How to Teach Kids Priorities
Priorities determine where a person focuses time and effort. Kids need to set priorities carefully or they could have trouble in school or at home. Thinking about wants and needs and figuring out how to accomplish the important things are skills that will help kids succeed in life.
Recognizing Wants and Needs
Discerning the difference between needs and wants is an integral part of setting priorities, according to educators Suzanne Gallagher and Shannon Hodges, authors of “Let’s Teach Students to Prioritize.” Begin teaching priorities by talking about needs and wants often to help kids become aware of the differences. The more you explore needs and wants, the better kids can understand how to tell the difference. For example, your son might want you to spend $50 on a new video game, but perhaps you need to pay bills or buy groceries. Discuss the difference between buying a video game (a want) and paying bills or buying foods (needs). Another example could be your daughter wanting to spend time reading a book when she has a report due the next day. Help your child understand that she should complete the need (the report) before the want (the book).
Teach the value of thinking about the consequences of actions to help kids prioritize, advises the PBS.org website. Consequences of actions can also help kids recognize wants and needs in some cases. For example, if a child is considering a purchase and chooses a want over a need, she may not have enough money left over to purchase a needed item. A child can also consider the consequences of not spending time on homework or practicing a musical instrument, choosing instead to play a video game. Spending time in recreation instead of completing required work will likely result in reprimands from a teacher. Alternatively, completing required work may lead to better grades and more advanced learning.
The Big Picture
Help kids visualize long-term situations to teach priority-setting skills. Sometimes it’s necessary to see an entire goal, with the smaller goals necessary for working toward the main goal. For example, a child who wants to excel in a specific sport in school might start by taking lessons to learn the sport. While taking lessons, he might need to practice skills to gain proficiency, which will take time and effort. Eventually, he might progress to the point of trying out for a team or for a specific position on a team. Throughout this process, he will need to prioritize his goal to ensure that he spends the time and energy necessary to achieve his objective. This may mean forgoing some recreation time, choosing instead to attend lessons or practice skills.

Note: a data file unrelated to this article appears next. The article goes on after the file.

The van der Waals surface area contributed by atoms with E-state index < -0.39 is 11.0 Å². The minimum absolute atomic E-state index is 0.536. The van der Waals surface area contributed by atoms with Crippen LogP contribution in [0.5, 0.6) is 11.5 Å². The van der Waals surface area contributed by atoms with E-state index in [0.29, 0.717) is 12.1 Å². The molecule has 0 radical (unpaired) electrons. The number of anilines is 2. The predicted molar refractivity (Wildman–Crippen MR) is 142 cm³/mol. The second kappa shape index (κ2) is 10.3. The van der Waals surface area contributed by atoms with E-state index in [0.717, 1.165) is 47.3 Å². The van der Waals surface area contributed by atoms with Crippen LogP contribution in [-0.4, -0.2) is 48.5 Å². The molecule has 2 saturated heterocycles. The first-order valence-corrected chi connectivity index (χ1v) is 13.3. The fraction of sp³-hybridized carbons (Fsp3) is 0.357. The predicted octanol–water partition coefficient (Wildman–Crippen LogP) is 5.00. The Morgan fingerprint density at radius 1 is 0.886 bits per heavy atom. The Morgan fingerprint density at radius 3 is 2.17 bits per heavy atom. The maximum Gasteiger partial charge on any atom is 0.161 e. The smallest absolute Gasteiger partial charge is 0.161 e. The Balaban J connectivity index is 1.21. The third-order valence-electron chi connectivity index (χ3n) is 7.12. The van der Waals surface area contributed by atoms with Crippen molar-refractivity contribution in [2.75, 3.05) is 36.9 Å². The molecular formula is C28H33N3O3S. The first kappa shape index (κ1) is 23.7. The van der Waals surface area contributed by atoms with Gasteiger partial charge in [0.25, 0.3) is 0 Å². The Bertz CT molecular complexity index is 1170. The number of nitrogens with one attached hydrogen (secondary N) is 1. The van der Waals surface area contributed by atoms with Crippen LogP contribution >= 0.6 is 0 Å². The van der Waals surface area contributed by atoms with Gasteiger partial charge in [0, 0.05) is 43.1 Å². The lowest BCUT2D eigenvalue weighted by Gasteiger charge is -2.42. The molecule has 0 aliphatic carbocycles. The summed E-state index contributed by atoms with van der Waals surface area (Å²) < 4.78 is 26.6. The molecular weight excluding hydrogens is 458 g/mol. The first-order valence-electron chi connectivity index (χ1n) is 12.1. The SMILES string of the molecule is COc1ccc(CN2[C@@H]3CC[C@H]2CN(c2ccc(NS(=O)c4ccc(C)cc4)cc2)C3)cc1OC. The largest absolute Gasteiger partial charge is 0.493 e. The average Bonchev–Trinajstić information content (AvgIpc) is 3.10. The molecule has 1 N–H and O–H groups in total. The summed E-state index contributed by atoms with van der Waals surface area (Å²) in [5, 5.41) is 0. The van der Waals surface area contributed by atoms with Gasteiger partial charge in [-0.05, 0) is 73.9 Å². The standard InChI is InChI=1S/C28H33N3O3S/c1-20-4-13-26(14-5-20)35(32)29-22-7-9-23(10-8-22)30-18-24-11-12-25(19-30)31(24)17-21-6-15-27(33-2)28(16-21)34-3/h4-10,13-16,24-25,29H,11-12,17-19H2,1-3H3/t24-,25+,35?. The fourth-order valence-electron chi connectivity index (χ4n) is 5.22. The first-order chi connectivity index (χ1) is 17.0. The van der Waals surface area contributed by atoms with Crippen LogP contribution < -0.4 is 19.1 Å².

Your child will need time-management skills to achieve priorities 12. Teach the value of writing down goals, creating a plan of action and making to-do lists. For example, children often need help managing their time throughout a school day. Discuss the overall goals of each day with your child, such as:
- attending school
- extracurricular activities
- family time
A plan of action might determine roughly when your child completes activities throughout the day, such as working on homework before dinner and having family time/recreation time after dinner. Daily to-do lists will list specific projects and activities your child needs to complete each day, such as
- practicing an instrument
- completing a book report
- studying for a test
- putting away laundry
- packing her backpack for the next day
Help your child understand that once she completes the items on her to-do list, she’s free to have recreation time. With practice, your child can become adept at time management to achieve priorities 12.
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